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Re: soggy "down" maladaptive?
> In a message dated 4/27/01 1:10:50 PM Eastern Daylight Time, email@example.com
> > For one thing, I do not see its relevance. Whatever else the structures on
> > Sinosauropteryx, the new critter etc are, they are certainly not "down" in
> > the neornithine sense - ie a plumulaceous puff arising from a common
> > base.
Regarding _Sinosauropteryx_ dinofuzz, protofeathers, feathers, what have you:
Philip Currie, having seen larger hollow fiber cross-sections in the vicinity of
_Sinosauropteryx_ specimens, in addition to the more well known finer fibers
which were actually arrayed in close proximity to the skeletons, had
that these coarser hollow structures might represent the remnants of the short
central hollow stem to which the finer filaments had been attached (similar to a
down-like configuration). Currie had projected microphotographs of these
sectioned fibers at public presentations in the year following the description
_Sinosauropteryx_. The cross-sections were also featured in the original
language description of _Sinosauropteryx_, which refers to them also, I believe.
This was the initial _Sinosauropteryx_ paper which asserted that the animal in
question was a bird (because of the feathers). Currie briefly explained his
thoughts regarding the morphology of these features in answer to my question via
the "Dinosaur Dish" forum at the Dinosaur Interplanetary Gazette web site. Of
course, this characterization is speculative, and the hypothesis has yet to be
officially published or corroborated by new evidence. Who knows?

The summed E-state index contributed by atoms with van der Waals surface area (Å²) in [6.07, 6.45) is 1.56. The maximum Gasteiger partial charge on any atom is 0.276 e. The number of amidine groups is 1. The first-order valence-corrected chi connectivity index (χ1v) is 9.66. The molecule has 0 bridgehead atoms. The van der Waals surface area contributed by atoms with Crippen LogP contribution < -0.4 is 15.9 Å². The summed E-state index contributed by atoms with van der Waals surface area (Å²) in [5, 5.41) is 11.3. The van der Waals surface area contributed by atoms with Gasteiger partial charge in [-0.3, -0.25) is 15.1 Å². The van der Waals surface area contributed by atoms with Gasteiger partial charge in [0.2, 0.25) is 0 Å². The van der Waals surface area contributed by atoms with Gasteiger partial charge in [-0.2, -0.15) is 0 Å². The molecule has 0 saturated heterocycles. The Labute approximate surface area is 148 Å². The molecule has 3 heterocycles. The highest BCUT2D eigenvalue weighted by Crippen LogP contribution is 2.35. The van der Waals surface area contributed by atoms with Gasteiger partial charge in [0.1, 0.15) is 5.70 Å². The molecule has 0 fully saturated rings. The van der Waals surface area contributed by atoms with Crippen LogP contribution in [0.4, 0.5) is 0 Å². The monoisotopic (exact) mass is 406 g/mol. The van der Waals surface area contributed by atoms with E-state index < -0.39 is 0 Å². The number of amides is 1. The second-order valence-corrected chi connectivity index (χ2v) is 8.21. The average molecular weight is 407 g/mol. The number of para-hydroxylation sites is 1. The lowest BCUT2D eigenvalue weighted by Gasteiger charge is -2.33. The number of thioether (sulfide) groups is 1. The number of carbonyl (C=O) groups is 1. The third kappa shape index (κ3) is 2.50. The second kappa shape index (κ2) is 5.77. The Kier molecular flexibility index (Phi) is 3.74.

Currie had also initially reported what looked to him to be a central rachis
associated filaments in some areas of the _Sinosauropteryx_ integument. As far
as I know, other paleontologists have not backed him up on this, either. It's
apparently hard to lay out the precise morphology of these structures.
On the other hand -- and I've written this before -- the _Nature_ paper
describing _Sinosauropteryx_ describes the filaments as being relatively coarse,
hollow structures. They are described as being coarser than the fur fibers of
extant mammals of comparable size. So for _Sinosauropteryx_, at least, it would
seem that this type of pelage may have been better suited for insulation than
small mammal fur is today, and I don't see our small mammals dispensing with
their fur when the rains begin (excluding naked mole rats, which have no respect
for such sweeping generalizations, and which brazenly parade through their
secluded tunnels as if members of diminutive nudist colonies). I'm sure _Sino_
and friends were just fine (even if their filaments were coarse).
-- Ralph W. Miller III firstname.lastname@example.org
Corrections and rebukes gratefully accepted.